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ARABICA - A Daily Shot Of What the Arab World is Saying/Hearing/Sharing

ARABICA - A Daily Shot Of What the Arab World is Saying/Hearing/Sharing
Kristen Gillespie


A Turkish grassroots campaign to "welcome our Syrian brothers to our country" is organizing a caravan to transport citizens from Istanbul on July 16th to the Turkish-Syrian border where refugees are staying. Calling the effort "For Syria – we will go to the limit" (the Arabic word for limit also means border, creating a play on words), organizers write it will be "a day to support Syrian refugees in Turkey. Your brothers are there and they need your help." The convoy leaves on the 15th from Istanbul and arrives at the refugee camps along the border the next day.

The Syrian Revolution Facebook group is calling for a nationwide strike on Thursday. The group's home page features a "Closed" sign used on shop doors, with the additional words: "Until the regime falls."

Bahrain's largest opposition bloc walked out on reconciliation talks with the government, saying it is not serious about political reform. The Al-Wefaq opposition is demanding a parliamentary-majority model, which would threaten the ruling Al Khalifa family's monopoly on power. One of the main demands of opposition activists across the political spectrum is justice for the thousands of protesters who were rounded up and allegedly tortured. That pressure led King Hamad to order an inquiry into incidents during a wave of protests that rocked the island kingdom earlier this year. But activists are far from satisfied, with Mohammed al-Maskati tweeting the names of alleged torturers. "One of those who was arrested told me the tortures were: Issa al-Majali, a Jordanian, Khalid, a Pakistani, Ali Zaid and Mubarak bin Hwail." Adjusted for population size, more Bahraini protesters were killed than those killed in Syria.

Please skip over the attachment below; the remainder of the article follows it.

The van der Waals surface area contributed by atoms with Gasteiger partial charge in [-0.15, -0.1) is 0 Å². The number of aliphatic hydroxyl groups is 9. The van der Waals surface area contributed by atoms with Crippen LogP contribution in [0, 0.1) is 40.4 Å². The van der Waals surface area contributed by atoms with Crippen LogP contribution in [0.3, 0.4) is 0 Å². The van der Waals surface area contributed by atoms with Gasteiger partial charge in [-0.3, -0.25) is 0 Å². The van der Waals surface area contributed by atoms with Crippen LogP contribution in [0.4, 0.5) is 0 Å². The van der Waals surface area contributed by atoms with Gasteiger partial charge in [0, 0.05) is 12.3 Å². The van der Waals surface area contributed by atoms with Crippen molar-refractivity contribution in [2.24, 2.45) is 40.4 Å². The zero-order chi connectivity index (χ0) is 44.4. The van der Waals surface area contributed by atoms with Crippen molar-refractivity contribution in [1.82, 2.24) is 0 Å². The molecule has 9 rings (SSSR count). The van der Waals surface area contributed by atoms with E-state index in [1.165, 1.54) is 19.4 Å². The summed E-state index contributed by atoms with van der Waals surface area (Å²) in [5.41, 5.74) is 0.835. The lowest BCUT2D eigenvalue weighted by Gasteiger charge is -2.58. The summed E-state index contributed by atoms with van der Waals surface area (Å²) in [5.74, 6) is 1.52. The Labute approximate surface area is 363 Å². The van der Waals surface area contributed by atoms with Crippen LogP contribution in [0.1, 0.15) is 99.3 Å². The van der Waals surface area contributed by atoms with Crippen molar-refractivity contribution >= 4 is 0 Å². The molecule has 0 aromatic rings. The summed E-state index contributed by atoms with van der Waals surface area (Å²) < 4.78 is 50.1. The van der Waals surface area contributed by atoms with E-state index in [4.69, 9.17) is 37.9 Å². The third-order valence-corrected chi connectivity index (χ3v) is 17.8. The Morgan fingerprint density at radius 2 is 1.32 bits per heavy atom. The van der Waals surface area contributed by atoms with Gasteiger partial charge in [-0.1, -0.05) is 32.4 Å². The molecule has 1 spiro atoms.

Large-scale protests continue in cities across Egypt demanding the removal of the ruling military council, the prosecution of officers who killed protesters and a faster pace of reforms. But at the same time, the Grand Imam of Egypt's renowned Islamic university, Al-Azhar, says that "absolute freedom is a chaos that threatens society." Ahmad al-Tayib said that "as Arab and Islamic peoples, our values and traditions are not compatible with democracy" and that "religion is what leads man to goodness."

July 14, 2011

photo credit: illustir

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FOCUS: Israel-Palestine War

What Are Iran's Real Intentions? Watch What The Houthis Do Next

Three commercial ships traveling through the Red Sea were attacked by missiles launched by Iran-backed Yemeni Houthi rebels, while the U.S. Navy shot down three drones. Tensions that are linked to the ongoing war in Gaza conflict and that may serve as an indication as to Iran's wider intentions.

photo of Raisi of iran speaking in parliament

Iranian President Ebrahim Raisi at the Iranian parliament in Tehran.

Icana News Agency via ZUMA
Pierre Haski


PARIS — It’s a parallel war that has so far claimed fewer victims and attracted less public attention than the one in Gaza. Yet it increasingly poses a serious threat of escalating at any time.

This conflict playing out in the international waters of the Red Sea, a strategic maritime route, features the U.S. Navy pitted against Yemen's Houthi rebels. But the stakes go beyond the Yemeni militants — with the latter being supported by Iran, which has a hand in virtually every hotspot in the region.

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Since the Oct. 7 Hamas attack on Israel, the Houthis have been making headlines, despite Yemen’s distance from the Gaza front. Starting with missiles launched directed toward southern Israel, which were intercepted by U.S. forces. Then came attacks on ships belonging, or suspected of belonging, to Israeli interests.

On Sunday, no fewer than three commercial ships were targeted by ballistic missiles in the Red Sea. The missiles caused minor damage and no casualties. Meanwhile, three drones were intercepted and destroyed by the U.S. Navy, currently deployed in full force in the region.

The Houthis claimed responsibility for these attacks, stating their intention to block Israeli ships' passage for as long as there was war in Gaza. The ships targeted on Sunday were registered in Panama, but at least one of them was Israeli. In the days before, several other ships were attacked and an Israeli cargo ship carrying cars was seized, and is still being held in the Yemeni port of Hodeida.

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